Ian Watmore, Chairman of the ECB looks on during Day Five of the Bob Willis Trophy Final match between Somerset and Essex at Lord's Cricket Ground on September 27, 2020 in London, England - GETTY IMAGES
Ian Watmore, Chairman of the ECB looks on during Day Five of the Bob Willis Trophy Final match between Somerset and Essex at Lord's Cricket Ground on September 27, 2020 in London, England - GETTY IMAGES

“I’m very sorry to anyone who feels hurt or let down by our decision, particularly in Pakistan. The decision the board made was an extremely difficult one.

“I won’t go into details, but we received advice on security and player welfare and took the decision we made. We had to make it quickly because of the short term to the World Cup and the New Zealand exodus from Pakistan. They were all factors, but the primary consideration was the welfare of the players.

“The board took the decision based on its own judgments and it didn’t go out to wider consultation. Had we decided to go forward with the tour, we’d have had to put the proposals to TEPP (the body that represents England players) and the PCA, but it didn’t reach that point.”

The decision was met with widespread anger in Pakistan. Ramiz Raja, the chairman of the Pakistan Cricket Board, accused England of a “western bloc” mentality and that Pakistan had been “used and binned” after touring in England at the height of the Covid crisis in 2020. Watmore’s lack of explanation will do little to placate their anger and they will still worry that England’s full tour in 2022 will not go ahead.

“We will have longer to plan for 2022 and this trip was impacted by events very close to the time frame. I don’t know if you read President Biden’s mind but I didn’t know he was going to evacuate Afghanistan or that New Zealand would pull out whilst effectively warming up on the pitch. We have to think through those options next year and what we would do in those situations and have answers to them so we don’t get caught out.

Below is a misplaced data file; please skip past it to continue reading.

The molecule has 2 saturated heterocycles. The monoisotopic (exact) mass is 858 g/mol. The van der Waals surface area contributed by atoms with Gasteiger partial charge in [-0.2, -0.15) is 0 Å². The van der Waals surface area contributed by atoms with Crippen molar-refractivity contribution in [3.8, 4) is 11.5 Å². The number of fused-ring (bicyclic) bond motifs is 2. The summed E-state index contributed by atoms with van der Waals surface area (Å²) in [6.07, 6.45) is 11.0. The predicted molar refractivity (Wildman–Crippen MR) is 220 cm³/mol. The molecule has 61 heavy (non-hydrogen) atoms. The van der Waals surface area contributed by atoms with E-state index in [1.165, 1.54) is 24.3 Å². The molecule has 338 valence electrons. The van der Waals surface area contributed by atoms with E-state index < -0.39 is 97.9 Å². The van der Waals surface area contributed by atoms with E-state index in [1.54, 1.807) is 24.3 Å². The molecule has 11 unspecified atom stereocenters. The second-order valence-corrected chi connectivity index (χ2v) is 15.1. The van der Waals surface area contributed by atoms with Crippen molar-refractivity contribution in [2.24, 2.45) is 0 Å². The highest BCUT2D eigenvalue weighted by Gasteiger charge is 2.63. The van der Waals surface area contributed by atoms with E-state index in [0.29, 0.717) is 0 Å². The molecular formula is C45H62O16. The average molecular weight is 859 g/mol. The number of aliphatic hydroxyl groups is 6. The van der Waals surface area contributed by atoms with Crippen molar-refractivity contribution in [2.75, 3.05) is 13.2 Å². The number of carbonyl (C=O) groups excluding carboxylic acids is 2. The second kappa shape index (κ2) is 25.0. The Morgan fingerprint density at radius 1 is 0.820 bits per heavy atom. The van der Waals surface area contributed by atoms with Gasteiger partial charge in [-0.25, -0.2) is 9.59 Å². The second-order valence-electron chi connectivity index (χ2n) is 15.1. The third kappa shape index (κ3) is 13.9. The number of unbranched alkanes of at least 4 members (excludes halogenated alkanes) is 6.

“We need to rebuild our relationship with Pakistan and will refocus on going there in 2022. This wasn’t the right time. Obviously we’re extremely grateful to Pakistan coming here last year and we will do everything we can to deliver the scheduled tour next year.”

On Tuesday, meanwhile, Root was named PCA player of the year - an award that normally goes to a county player - for his outstanding series against India when he scored three hundreds in three Tests and regained the No 1 spot in the ICC rankings.

Eve Jones won the PCA women’s player of the year and 17-year-old Alice Capsey was named the first winner of the young women’s player of the year prize. Root’s Yorkshire team-mate, Harry Brook, won the men’s young player of the year award; all were voted for by fellow professionals.

Somehow Root will have to ensure his players’ minds are on winning the Ashes after the distraction surrounding whether the tour will go ahead.

England lost 4-0 and 5-0 on his previous two tours to Australia and Root’s average there is only 38.00 with a high score of 87 from nine Tests.

His last Ashes tour ended with him on a drip in a Sydney hospital as heat exhaustion and a stomach bug struck him down as England lost the final Test.

“Everyone’s got to make sure that they, regardless of what the decision they finally make is, has that at the forefront of their thinking right now – what do I need to do to perform well, whether that’s with bat, ball, collectively, as a group,” he said. “What are the challenges that Australia pose, those conditions pose, that a tour like that poses, and how can we get the best out of ourselves to go and win over there. Those are discussions that we’ve continued to have throughout the summer, and we’ve been building up to this series for a little while now, so that’s not changed throughout all of this.”

Joe Root was speaking following the 52nd cinch PCA Awards, the biggest awards ceremony in English cricket